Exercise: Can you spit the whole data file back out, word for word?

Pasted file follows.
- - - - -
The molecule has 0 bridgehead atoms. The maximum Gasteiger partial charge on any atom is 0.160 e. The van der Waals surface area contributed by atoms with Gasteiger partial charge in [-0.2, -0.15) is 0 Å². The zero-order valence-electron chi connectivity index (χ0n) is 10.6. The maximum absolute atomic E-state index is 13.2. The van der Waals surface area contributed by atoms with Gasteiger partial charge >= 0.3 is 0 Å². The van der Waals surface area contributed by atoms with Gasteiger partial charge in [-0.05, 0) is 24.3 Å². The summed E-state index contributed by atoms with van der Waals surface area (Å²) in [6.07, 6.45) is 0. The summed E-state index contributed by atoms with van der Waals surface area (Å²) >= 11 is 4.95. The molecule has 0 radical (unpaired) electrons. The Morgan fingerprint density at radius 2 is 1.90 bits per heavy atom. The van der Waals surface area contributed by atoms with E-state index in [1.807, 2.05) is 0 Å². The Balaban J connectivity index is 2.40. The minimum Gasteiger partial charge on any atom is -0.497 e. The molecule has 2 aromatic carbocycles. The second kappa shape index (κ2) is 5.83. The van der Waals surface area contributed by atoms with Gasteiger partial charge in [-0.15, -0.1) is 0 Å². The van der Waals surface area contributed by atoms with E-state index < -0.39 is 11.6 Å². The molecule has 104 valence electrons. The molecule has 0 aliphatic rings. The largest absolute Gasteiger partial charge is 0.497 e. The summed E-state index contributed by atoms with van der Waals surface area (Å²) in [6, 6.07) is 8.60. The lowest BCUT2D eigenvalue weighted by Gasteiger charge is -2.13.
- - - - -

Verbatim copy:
The molecule has 0 bridgehead atoms. The maximum Gasteiger partial charge on any atom is 0.160 e. The van der Waals surface area contributed by atoms with Gasteiger partial charge in [-0.2, -0.15) is 0 Å². The zero-order valence-electron chi connectivity index (χ0n) is 10.6. The maximum absolute atomic E-state index is 13.2. The van der Waals surface area contributed by atoms with Gasteiger partial charge >= 0.3 is 0 Å². The van der Waals surface area contributed by atoms with Gasteiger partial charge in [-0.05, 0) is 24.3 Å². The summed E-state index contributed by atoms with van der Waals surface area (Å²) in [6.07, 6.45) is 0. The summed E-state index contributed by atoms with van der Waals surface area (Å²) >= 11 is 4.95. The molecule has 0 radical (unpaired) electrons. The Morgan fingerprint density at radius 2 is 1.90 bits per heavy atom. The van der Waals surface area contributed by atoms with E-state index in [1.807, 2.05) is 0 Å². The Balaban J connectivity index is 2.40. The minimum Gasteiger partial charge on any atom is -0.497 e. The molecule has 2 aromatic carbocycles. The second kappa shape index (κ2) is 5.83. The van der Waals surface area contributed by atoms with Gasteiger partial charge in [-0.15, -0.1) is 0 Å². The van der Waals surface area contributed by atoms with E-state index < -0.39 is 11.6 Å². The molecule has 104 valence electrons. The molecule has 0 aliphatic rings. The largest absolute Gasteiger partial charge is 0.497 e. The summed E-state index contributed by atoms with van der Waals surface area (Å²) in [6, 6.07) is 8.60. The lowest BCUT2D eigenvalue weighted by Gasteiger charge is -2.13.